Goodbye, Food Pyramid … Hello, MyPlate!

Last week we said goodbye to the food pyramid—our pictorial guideline for nutrition for almost 20 years—and said hello to MyPlate, our new visual guide for healthy eating. Introduced by first lady Michelle Obama, USDA Secretary of Agriculture Tom Vilsack and Surgeon General Regina Benjamin the new 2011 food guide was unveiled at a press conference at the Agricultural Department in Washington, D.C. Let’s take a look at this new graphic, and talk about what it means.

Image credit: USDA

The new MyPlate icon depicts a plate which is sub-divided and color-coded into sections which represent what we refer to colloquially as “food groups”: green represents vegetables, orange represents grains, red represents fruits, purple represents protein, and a small blue circle next to the plate represents dairy. The largest single sub-section of the plate is vegetables and when combined with fruits, makes half of the plate; grains and protein take up the other 50% of the plate, with the suggested grain intake being slightly higher than the suggested protein intake.

The new website also has accompanying slogans and tips for the new icon:

  • Balancing Calories advises: “Enjoy your food, but eat less” and “Avoid oversized portions.”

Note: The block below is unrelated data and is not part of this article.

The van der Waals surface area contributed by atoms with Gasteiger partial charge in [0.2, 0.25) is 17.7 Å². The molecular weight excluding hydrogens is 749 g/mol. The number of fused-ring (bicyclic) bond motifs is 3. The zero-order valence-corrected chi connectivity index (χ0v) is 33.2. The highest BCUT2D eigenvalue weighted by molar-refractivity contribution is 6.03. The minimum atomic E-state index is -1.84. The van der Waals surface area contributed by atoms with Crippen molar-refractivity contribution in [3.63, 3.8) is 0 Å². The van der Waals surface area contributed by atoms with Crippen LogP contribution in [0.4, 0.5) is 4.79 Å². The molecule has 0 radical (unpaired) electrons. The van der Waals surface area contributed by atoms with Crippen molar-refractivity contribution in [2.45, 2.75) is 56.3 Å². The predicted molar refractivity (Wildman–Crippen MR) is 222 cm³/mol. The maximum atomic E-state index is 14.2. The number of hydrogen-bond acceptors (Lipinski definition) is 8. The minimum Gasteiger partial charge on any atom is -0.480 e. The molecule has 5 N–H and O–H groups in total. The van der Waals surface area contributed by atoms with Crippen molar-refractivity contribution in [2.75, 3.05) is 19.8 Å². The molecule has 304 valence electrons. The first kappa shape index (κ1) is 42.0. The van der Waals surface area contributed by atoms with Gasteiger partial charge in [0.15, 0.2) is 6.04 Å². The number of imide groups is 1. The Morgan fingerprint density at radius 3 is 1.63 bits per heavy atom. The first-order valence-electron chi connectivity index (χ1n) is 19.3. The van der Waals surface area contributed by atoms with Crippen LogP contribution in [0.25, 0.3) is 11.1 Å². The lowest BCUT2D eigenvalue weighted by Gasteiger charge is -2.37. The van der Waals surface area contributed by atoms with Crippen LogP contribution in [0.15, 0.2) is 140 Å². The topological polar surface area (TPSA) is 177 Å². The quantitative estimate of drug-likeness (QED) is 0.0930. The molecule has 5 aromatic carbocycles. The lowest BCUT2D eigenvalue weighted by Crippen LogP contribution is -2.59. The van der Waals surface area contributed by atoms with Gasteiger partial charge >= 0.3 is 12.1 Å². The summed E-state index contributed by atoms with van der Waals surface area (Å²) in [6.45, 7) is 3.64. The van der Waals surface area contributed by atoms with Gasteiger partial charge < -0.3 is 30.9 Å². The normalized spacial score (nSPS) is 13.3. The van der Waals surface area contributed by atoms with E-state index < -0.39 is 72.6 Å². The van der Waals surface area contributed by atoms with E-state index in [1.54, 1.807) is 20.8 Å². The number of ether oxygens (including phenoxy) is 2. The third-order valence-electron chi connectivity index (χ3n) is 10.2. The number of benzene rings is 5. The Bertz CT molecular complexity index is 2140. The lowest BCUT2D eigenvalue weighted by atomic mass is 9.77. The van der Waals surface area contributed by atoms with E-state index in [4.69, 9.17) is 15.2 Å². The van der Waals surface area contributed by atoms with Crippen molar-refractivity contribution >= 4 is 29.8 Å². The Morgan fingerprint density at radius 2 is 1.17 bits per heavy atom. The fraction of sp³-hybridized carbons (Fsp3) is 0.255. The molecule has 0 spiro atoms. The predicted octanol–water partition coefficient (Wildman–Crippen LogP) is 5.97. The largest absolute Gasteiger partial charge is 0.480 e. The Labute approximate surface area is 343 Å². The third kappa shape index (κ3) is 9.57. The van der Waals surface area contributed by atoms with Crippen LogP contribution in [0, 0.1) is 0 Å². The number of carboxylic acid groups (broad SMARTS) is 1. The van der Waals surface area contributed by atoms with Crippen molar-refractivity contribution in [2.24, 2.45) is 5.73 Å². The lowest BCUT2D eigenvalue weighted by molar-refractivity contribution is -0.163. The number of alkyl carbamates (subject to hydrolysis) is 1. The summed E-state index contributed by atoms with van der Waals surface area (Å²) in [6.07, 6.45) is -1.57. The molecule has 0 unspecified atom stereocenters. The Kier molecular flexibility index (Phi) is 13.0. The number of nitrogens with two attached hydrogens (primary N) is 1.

• Foods to Increase suggests: “Make half your plate fruits and vegetables,” “Make at least half your grains whole grains,” and “Switch to fat-free or low-fat (1%) milk.”
  • Foods to Reduce warns: “Compare sodium in foods like soup, bread and frozen meals—and choose the foods with lower numbers,” and “Drink water instead of sugary drinks.”

There are also sections for Specific Audiences (General Population, Pregnant and Breastfeeding, Preschoolers, Kids, and Weight Loss) in addition to areas on The Basics (Food Groups, Tips & Resources, Print Materials, Interactive Tools).

One of the things I like best about the new icon is how much easier it is to visualize the recommendations for a single meal. I’m not knocking the food pyramid—that guy was my friend for many years—but the plate graphic is such a simple way to represent the way we really eat, which is one plate at a time. In my opinion that is one of the biggest improvements in the shift from the pyramid to the plate.

There is a lot of new information available to go along with the revamped MyPlate icon, including Multimedia resources (icons, podcasts, PSAs), materials for Professionals (.pdf guides), and a Community Partners program. I hope you’ll set aside an hour or so tonight to look through the website and learn more about the MyPlate food guide.

As always, we invite you to leave your thoughts in the comments section!

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3 Responses to Goodbye, Food Pyramid … Hello, MyPlate!

  1. Pingback: New Meal Pattern Changes: What do they mean? |

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